Becoming a Wounded Healer – Part 5

SadnessWeeping may linger for the night, but joy comes with the morning.  You have turned my mourning  into dancing; you have taken my off my sackcloth and clothed me with joy.Psalm 30: 5b; 11-12 (NRSV)

Gardeners know that root vegetables thrive in cold weather.  However, did you know that rocarrots 2ot vegetables, like carrots, have to endure the stress of several intense freezes in order to develop the best taste? In fact, Chef Dan Barber reports, the carrot converts its starches to sugars during those hard freezes because it doesn’t want ice crystallization which would cause the death of the carrot.  So in the end when we bite into the carrot harvested in cold weather, we taste its sweetness, “but what the plant is telling [us] is that it [didn’t] want to die.”

 Barber’s point was that we need to grow food where it ecologically is best suited if we want it to taste its very best.  My point in sharing the carrot story is that once again the natural world gives us a parable for our spiritual journey.

We try to avoid pain and suffering (emotional as well as physical) at all costs. But in the same way that an unstressed carrot doesn’t taste the way a carrot at its best should taste, a person who plays life so safe that he or she avoids all risk of pain can be pretty bland. Scripture is full of stories of men and women who risked and suffered and became heroic figures because of it, Jesus being the best example.

 The saving grace of our hurts and wounds is that God makes use of those intense events in us in the same way the “lowly” carrot does. If we are willing to allow God to work in our suffering, our woundedness can be converted into sweetness and winsomeness of character.  Our healing will engage others in ways that could never happen if we were not first wounded.

 If we don’t allow God to work in our suffering, we will become as cold as ice.  We will die spiritually, emotionally, and sometimes even physically. Meanness and sicetinginess will be what we display.  And God, the one who suffered for us, will not be glorified.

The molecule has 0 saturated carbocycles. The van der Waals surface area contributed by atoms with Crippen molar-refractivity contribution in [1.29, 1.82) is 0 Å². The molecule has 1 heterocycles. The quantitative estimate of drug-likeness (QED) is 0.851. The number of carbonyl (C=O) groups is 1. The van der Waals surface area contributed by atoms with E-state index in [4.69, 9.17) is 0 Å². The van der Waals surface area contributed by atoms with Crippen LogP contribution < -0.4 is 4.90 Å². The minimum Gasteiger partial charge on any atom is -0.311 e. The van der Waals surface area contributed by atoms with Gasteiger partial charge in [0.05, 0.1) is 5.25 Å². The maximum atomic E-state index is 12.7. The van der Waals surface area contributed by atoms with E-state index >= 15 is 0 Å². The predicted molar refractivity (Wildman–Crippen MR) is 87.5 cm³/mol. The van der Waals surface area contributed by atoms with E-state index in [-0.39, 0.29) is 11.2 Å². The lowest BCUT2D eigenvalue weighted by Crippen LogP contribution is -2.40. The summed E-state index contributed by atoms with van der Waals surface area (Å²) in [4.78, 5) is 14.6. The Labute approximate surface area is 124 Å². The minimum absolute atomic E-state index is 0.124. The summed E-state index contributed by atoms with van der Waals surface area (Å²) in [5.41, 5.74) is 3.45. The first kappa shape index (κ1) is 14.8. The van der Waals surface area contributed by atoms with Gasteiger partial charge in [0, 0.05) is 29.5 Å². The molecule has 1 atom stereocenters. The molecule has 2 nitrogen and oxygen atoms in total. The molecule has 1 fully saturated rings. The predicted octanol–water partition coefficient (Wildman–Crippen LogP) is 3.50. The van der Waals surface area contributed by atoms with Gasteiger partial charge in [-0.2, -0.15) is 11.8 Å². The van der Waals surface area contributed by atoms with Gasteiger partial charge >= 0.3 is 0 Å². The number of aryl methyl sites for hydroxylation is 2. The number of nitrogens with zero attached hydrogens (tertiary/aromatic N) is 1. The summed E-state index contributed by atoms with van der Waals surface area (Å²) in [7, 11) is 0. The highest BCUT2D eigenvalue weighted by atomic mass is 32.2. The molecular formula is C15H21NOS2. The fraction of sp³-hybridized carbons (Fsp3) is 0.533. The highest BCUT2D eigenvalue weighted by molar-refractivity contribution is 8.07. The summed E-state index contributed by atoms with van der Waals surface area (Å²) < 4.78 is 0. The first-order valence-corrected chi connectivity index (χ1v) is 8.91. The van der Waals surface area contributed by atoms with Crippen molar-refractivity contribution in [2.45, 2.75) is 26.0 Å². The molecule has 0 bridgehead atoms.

We also need to remember that healing of our wounds involves humility.  At some point we have to recognize that the stage we have reached in healing is probably not the final stage. Many layers of our wound may need to be peeled away. Pride in our spiritual maturity is dangerous, lest we judge others who have not reached our level of understanding of grace and forgiveness.

Finally, we need to be careful  not to throw out the baby with the bath water. It may be tempting to scorn the environments, experiences, and traditions (churches, political parties, schools, friendships, etc.) that in the past hurt us or stymied our growth or are viscerally connected to our pain and blame them for our suffering. If we want to be healers, we can’t brand the sources of our pain and refuse compassion and hospitality to others who wear that brand.

The carrot, by some natural instinct we may never understand, “knows” that the stresses of its world will be beneficial if it makes the adjustments it needs to make.  We, too, can find value in our suffering and wounds if we allow the Holy Spirit to recycle our wounds so we become suited to nurture the health of others.

 MULLING IT OVER:  Are you dwelling on some episode of suffering so much that you have become mean or stingy? Where have you developed ice crystals over your hurts instead of allowing healing?  When you tell your story, is it all about your agony or can you find some “joy in the morning” because of what God is doing in you? Be a carrot and allow your stresses to sweeten your life.

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